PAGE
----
Green Card Renewal Process Guide

Setting out on the path to renew your green card is a crucial milestone in upholding your lawful permanent resident status within the United States. Understanding the details of the green card renewal process is essential to ensure a successful application.

We’ll guide you through the steps in renewing your green card, from determining eligibility and gathering required documents to completing and submitting the application. Whether renewing your green card due to expiration or updating information, here you will find essential information and resources to navigate the renewal process confidently and efficiently.

How To Renew a Green Card

Renewing your green card involves several steps to ensure a successful application process. Here’s how to renew your green card:

Determine Eligibility—Confirm your eligibility to renew your green card. 

Typically, you can renew your green card if it has expired or is set to expire within the next six months.

  1. Prepare Required Documents – Collect the required documents for your green card renewal application, including:
  • A copy of your current green card (front and back) is needed.
  • Form I-90, Application to Replace Permanent Resident Card.
  • Passport-style photographs (if required).
  • Supporting documentation for any name changes (if applicable).
  1. Complete Form I-90 – Fill out Form I-90 wholly and accurately. Provide all requested information, including personal details, current address, and reason for renewal.
  2. Pay the Filing Fee – Submit the required filing fee with your Form I-90 application. The USCIS website has the current fee amount and accepted payment methods.
  3. Submit the Application – Mail your completed Form I-90 and supporting documents and the filing fee, to the address mentioned in the form instructions. Be sure to use the appropriate mailing address based on your location and reason for filing.
  4. Attend Biometrics Appointment (if required) – If USCIS schedules a biometrics appointment, attend as scheduled to provide fingerprints, a photograph, and a signature for identity verification purposes.
  5. Wait for USCIS decision – After submitting your application, wait for USCIS to process it. Monitor your application’s status online using your receipt number.
  6. Receive New Green Card – Once your green card renewal application is approved, USCIS will send your new green card to the address you provided. Keep your new green card safe and up-to-date for future use.

By following these steps and ensuring that your application is accurate and complete, you can successfully renew your green card and maintain your lawful permanent resident status in the United States.

Required Documents for Green Card Renewal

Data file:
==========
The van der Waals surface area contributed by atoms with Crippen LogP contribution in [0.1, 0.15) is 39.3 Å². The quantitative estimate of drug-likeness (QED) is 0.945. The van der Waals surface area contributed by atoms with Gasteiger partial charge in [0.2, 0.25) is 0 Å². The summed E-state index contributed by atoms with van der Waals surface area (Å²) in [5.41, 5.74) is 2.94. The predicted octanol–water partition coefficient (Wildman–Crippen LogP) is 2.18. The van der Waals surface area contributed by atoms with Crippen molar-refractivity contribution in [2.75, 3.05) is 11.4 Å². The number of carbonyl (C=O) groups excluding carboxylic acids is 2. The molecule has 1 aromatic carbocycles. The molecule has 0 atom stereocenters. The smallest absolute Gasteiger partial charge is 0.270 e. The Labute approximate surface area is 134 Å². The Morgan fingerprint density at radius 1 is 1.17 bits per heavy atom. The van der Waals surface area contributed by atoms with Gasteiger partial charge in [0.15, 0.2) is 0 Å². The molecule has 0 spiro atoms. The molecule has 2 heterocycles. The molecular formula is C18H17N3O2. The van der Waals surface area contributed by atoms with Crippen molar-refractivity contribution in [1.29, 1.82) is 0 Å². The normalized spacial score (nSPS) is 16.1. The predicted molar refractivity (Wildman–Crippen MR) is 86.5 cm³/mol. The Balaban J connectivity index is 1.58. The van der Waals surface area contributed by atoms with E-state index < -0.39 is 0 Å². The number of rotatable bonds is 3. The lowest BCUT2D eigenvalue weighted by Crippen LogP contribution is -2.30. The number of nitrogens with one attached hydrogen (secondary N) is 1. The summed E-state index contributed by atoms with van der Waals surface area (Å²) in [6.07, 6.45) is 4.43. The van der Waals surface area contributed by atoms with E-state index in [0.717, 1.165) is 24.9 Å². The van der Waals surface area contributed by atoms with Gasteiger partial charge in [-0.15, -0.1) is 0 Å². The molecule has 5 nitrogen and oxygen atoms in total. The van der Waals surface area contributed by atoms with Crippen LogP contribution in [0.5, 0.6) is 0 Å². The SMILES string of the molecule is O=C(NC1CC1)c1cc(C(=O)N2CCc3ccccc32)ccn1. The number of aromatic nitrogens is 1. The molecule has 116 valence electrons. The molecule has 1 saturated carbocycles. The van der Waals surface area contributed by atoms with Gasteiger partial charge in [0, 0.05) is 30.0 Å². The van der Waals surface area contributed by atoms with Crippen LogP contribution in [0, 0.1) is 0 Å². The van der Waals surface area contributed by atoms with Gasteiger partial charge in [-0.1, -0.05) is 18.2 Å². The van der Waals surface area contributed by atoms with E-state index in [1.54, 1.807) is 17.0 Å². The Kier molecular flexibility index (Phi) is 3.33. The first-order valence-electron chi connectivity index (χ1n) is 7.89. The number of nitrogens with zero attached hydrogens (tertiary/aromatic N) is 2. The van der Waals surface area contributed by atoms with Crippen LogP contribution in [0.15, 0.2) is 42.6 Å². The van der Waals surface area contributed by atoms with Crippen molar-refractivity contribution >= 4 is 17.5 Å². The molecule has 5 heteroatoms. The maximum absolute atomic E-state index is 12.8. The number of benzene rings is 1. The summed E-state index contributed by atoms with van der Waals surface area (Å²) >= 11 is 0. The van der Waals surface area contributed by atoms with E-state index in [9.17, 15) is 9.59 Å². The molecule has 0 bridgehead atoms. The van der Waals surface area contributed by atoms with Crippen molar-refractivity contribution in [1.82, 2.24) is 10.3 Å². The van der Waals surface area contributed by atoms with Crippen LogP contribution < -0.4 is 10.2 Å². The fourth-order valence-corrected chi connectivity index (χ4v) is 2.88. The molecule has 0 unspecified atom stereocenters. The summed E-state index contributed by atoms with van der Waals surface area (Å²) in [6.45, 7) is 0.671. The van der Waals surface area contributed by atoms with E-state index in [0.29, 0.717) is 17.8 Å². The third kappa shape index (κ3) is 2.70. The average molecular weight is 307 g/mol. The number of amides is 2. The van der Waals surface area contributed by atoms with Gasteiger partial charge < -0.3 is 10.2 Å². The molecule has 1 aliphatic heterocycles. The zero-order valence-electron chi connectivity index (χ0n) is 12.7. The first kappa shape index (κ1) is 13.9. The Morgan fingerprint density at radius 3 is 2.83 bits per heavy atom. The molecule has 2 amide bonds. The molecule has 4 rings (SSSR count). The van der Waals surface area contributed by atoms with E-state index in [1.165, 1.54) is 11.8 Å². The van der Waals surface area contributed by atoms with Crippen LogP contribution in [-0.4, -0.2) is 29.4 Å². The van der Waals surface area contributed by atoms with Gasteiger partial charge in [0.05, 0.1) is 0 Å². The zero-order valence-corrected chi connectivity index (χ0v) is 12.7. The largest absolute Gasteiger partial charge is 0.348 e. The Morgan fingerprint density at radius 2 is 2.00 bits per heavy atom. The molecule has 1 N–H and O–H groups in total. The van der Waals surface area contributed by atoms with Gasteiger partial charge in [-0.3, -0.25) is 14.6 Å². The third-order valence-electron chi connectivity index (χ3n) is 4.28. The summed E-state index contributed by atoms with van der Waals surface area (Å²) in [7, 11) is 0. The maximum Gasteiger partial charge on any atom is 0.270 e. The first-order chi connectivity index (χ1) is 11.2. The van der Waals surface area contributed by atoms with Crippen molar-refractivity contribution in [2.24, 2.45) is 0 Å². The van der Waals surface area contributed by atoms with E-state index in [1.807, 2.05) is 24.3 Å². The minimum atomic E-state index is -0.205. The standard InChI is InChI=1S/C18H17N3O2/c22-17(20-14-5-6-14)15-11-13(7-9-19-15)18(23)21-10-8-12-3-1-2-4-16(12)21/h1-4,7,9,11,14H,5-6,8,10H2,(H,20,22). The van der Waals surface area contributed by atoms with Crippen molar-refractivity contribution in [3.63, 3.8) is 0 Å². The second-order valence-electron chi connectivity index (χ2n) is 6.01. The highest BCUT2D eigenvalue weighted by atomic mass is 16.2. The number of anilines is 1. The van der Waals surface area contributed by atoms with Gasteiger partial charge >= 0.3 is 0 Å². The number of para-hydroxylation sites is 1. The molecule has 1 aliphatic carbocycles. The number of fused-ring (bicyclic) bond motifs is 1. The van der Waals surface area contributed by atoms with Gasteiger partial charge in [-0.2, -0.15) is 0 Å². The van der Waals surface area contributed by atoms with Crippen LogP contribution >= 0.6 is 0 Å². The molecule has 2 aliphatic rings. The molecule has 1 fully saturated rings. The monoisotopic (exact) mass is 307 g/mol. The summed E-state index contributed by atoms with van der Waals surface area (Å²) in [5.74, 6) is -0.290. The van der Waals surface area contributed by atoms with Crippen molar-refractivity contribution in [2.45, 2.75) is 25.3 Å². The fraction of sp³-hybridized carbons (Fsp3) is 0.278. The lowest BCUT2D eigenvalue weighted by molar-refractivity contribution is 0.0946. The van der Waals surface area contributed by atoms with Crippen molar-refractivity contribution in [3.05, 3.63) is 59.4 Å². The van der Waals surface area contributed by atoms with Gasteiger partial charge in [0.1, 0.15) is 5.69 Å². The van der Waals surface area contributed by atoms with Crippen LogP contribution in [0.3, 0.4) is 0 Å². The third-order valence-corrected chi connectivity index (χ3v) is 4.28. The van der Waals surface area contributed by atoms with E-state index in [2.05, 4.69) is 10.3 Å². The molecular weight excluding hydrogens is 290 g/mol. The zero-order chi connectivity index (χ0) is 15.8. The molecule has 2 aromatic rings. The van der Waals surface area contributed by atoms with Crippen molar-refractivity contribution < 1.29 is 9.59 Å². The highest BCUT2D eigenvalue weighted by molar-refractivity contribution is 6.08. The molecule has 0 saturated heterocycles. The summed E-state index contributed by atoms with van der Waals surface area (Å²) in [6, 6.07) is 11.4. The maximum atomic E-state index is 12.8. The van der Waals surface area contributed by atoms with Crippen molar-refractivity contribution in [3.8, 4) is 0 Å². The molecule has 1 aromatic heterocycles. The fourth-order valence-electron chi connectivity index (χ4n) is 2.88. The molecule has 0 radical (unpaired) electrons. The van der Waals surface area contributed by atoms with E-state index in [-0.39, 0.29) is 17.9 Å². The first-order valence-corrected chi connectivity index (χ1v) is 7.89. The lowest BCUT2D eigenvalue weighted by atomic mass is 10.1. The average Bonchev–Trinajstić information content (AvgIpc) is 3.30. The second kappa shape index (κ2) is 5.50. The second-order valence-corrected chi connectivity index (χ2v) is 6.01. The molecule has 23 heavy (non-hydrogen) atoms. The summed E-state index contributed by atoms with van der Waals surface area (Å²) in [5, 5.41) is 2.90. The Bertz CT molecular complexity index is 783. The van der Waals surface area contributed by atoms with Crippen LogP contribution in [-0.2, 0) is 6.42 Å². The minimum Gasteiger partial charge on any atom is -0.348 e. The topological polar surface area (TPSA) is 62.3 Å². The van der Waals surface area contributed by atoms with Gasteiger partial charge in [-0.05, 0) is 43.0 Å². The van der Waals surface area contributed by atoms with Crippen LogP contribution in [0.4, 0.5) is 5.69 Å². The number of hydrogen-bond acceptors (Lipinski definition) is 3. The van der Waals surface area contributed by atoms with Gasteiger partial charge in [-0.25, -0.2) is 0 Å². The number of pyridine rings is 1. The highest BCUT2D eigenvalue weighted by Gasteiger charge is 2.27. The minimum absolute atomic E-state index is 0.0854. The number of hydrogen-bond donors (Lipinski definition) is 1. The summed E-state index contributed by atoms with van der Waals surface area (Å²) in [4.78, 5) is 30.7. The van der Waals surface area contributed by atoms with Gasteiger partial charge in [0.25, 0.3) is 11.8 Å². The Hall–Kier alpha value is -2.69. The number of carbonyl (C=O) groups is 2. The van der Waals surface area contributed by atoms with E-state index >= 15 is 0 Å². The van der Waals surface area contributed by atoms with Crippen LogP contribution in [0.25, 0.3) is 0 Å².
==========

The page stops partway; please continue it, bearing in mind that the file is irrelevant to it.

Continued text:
When renewing your green card, you’ll need to provide certain documents to support your application. The documents needed may vary based on your circumstances and the reason for renewing your green card. However, generally, the following documents are required:

Copy of Current Green Card

Include a photocopy of both the front and back of your current Permanent Resident Card (green card). This acts as evidence of your lawful permanent resident status and aids USCIS in processing your renewal application.

Form I-90, Application to Replace Permanent Resident Card

Complete and sign Form I-90 wholly and accurately. This form serves as your official application for renewing your green card and provides information about your current status, address, and reason for renewal.

Passport-Style Photographs

Provide recent passport-style photographs of yourself as per USCIS specifications. These photographs will be used for identity verification and must meet USCIS requirements for size, format, and background.

Supporting Documentation for Name Changes (if applicable)

If your name has changed since your last green card was issued, include legal documents like a marriage certificate, divorce decree, or court order to support the name change.

Reviewing the specific instructions outlined in Form I-90 and on the USCIS website is crucial to ensure you include all necessary documents with your green card renewal application. Additionally, remember to copy of all documents for your records before submitting your application to USCIS.

Processing Time for Green Card Renewal

The duration for processing green card renewals may fluctuate depending on various factors, including USCIS’s workload, the completeness of your application, and your circumstances. Generally, USCIS aims to process Form I-90, the Application to Replace Permanent Resident Card, within a timeframe of 10 to 12 months. However, processing times may be longer or shorter in some instances.